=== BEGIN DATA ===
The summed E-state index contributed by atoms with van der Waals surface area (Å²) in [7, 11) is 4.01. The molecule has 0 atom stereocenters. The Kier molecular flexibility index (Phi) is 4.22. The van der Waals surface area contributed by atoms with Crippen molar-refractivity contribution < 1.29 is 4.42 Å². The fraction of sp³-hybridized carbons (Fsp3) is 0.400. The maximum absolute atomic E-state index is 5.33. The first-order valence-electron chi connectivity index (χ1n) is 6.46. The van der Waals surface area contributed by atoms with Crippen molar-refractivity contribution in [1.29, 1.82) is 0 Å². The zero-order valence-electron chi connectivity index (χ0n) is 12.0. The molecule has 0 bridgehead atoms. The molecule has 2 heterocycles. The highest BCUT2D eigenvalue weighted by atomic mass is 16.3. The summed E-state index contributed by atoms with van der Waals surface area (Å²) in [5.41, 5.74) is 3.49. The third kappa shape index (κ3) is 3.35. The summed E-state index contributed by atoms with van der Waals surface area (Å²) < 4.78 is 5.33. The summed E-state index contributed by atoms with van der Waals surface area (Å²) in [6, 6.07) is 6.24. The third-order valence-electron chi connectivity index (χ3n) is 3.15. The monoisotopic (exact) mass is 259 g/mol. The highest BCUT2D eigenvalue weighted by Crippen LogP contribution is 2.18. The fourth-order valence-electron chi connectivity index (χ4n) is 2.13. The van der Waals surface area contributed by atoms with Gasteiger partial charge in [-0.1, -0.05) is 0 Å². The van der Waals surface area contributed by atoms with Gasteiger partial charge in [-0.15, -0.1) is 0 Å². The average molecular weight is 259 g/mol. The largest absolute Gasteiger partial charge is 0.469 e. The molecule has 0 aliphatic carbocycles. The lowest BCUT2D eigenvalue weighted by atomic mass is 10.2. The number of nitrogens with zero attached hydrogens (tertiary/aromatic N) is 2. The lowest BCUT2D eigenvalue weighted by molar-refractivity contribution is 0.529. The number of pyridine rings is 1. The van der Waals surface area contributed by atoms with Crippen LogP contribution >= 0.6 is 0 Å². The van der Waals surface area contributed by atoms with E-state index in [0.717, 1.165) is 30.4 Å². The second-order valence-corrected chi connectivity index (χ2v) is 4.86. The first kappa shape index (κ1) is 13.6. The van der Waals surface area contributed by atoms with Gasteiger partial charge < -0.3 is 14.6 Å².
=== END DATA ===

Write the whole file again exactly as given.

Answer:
The summed E-state index contributed by atoms with van der Waals surface area (Å²) in [7, 11) is 4.01. The molecule has 0 atom stereocenters. The Kier molecular flexibility index (Phi) is 4.22. The van der Waals surface area contributed by atoms with Crippen molar-refractivity contribution < 1.29 is 4.42 Å². The fraction of sp³-hybridized carbons (Fsp3) is 0.400. The maximum absolute atomic E-state index is 5.33. The first-order valence-electron chi connectivity index (χ1n) is 6.46. The van der Waals surface area contributed by atoms with Crippen molar-refractivity contribution in [1.29, 1.82) is 0 Å². The zero-order valence-electron chi connectivity index (χ0n) is 12.0. The molecule has 0 bridgehead atoms. The molecule has 2 heterocycles. The highest BCUT2D eigenvalue weighted by atomic mass is 16.3. The summed E-state index contributed by atoms with van der Waals surface area (Å²) in [5.41, 5.74) is 3.49. The third kappa shape index (κ3) is 3.35. The summed E-state index contributed by atoms with van der Waals surface area (Å²) < 4.78 is 5.33. The summed E-state index contributed by atoms with van der Waals surface area (Å²) in [6, 6.07) is 6.24. The third-order valence-electron chi connectivity index (χ3n) is 3.15. The monoisotopic (exact) mass is 259 g/mol. The highest BCUT2D eigenvalue weighted by Crippen LogP contribution is 2.18. The fourth-order valence-electron chi connectivity index (χ4n) is 2.13. The van der Waals surface area contributed by atoms with Gasteiger partial charge in [-0.1, -0.05) is 0 Å². The van der Waals surface area contributed by atoms with Gasteiger partial charge in [-0.15, -0.1) is 0 Å². The average molecular weight is 259 g/mol. The largest absolute Gasteiger partial charge is 0.469 e. The molecule has 0 aliphatic carbocycles. The lowest BCUT2D eigenvalue weighted by atomic mass is 10.2. The number of nitrogens with zero attached hydrogens (tertiary/aromatic N) is 2. The lowest BCUT2D eigenvalue weighted by molar-refractivity contribution is 0.529. The number of pyridine rings is 1. The van der Waals surface area contributed by atoms with Crippen LogP contribution >= 0.6 is 0 Å². The van der Waals surface area contributed by atoms with E-state index in [0.717, 1.165) is 30.4 Å². The second-order valence-corrected chi connectivity index (χ2v) is 4.86. The first kappa shape index (κ1) is 13.6. The van der Waals surface area contributed by atoms with Gasteiger partial charge < -0.3 is 14.6 Å².